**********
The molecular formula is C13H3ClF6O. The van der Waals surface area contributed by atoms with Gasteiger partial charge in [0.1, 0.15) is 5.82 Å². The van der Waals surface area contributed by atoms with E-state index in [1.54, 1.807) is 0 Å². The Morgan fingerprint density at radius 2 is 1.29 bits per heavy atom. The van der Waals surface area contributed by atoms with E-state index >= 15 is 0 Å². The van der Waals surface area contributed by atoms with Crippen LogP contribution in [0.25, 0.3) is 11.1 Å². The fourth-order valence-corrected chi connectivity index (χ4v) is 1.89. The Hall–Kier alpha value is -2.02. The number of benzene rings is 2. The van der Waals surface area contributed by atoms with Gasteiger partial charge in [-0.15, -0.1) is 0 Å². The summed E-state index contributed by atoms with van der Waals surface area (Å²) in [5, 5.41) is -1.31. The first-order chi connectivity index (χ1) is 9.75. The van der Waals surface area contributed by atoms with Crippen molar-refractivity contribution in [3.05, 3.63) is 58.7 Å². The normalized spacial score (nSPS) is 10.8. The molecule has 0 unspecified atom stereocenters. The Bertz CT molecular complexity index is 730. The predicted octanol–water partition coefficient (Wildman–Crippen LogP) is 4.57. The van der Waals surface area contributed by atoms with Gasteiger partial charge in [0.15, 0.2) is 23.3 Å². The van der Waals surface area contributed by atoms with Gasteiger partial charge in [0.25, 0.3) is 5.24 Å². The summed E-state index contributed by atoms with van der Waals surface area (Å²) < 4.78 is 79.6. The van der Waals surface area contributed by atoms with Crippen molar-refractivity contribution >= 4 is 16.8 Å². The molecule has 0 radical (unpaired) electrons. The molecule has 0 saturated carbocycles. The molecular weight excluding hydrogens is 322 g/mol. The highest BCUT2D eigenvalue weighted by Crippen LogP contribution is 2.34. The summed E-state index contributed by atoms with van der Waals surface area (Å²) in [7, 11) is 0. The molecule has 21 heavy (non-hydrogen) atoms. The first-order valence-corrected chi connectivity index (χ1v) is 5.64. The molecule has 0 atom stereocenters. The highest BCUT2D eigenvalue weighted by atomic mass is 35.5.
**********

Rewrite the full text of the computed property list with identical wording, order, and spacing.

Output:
The molecular formula is C13H3ClF6O. The van der Waals surface area contributed by atoms with Gasteiger partial charge in [0.1, 0.15) is 5.82 Å². The van der Waals surface area contributed by atoms with E-state index in [1.54, 1.807) is 0 Å². The Morgan fingerprint density at radius 2 is 1.29 bits per heavy atom. The van der Waals surface area contributed by atoms with E-state index >= 15 is 0 Å². The van der Waals surface area contributed by atoms with Crippen LogP contribution in [0.25, 0.3) is 11.1 Å². The fourth-order valence-corrected chi connectivity index (χ4v) is 1.89. The Hall–Kier alpha value is -2.02. The number of benzene rings is 2. The van der Waals surface area contributed by atoms with Gasteiger partial charge in [-0.15, -0.1) is 0 Å². The summed E-state index contributed by atoms with van der Waals surface area (Å²) in [5, 5.41) is -1.31. The first-order chi connectivity index (χ1) is 9.75. The van der Waals surface area contributed by atoms with Crippen molar-refractivity contribution in [3.05, 3.63) is 58.7 Å². The normalized spacial score (nSPS) is 10.8. The molecule has 0 unspecified atom stereocenters. The Bertz CT molecular complexity index is 730. The predicted octanol–water partition coefficient (Wildman–Crippen LogP) is 4.57. The van der Waals surface area contributed by atoms with Gasteiger partial charge in [0.15, 0.2) is 23.3 Å². The van der Waals surface area contributed by atoms with Gasteiger partial charge in [0.25, 0.3) is 5.24 Å². The summed E-state index contributed by atoms with van der Waals surface area (Å²) < 4.78 is 79.6. The van der Waals surface area contributed by atoms with Crippen molar-refractivity contribution >= 4 is 16.8 Å². The molecule has 0 radical (unpaired) electrons. The molecule has 0 saturated carbocycles. The molecular weight excluding hydrogens is 322 g/mol. The highest BCUT2D eigenvalue weighted by Crippen LogP contribution is 2.34. The summed E-state index contributed by atoms with van der Waals surface area (Å²) in [7, 11) is 0. The molecule has 21 heavy (non-hydrogen) atoms. The first-order valence-corrected chi connectivity index (χ1v) is 5.64. The molecule has 0 atom stereocenters. The highest BCUT2D eigenvalue weighted by atomic mass is 35.5.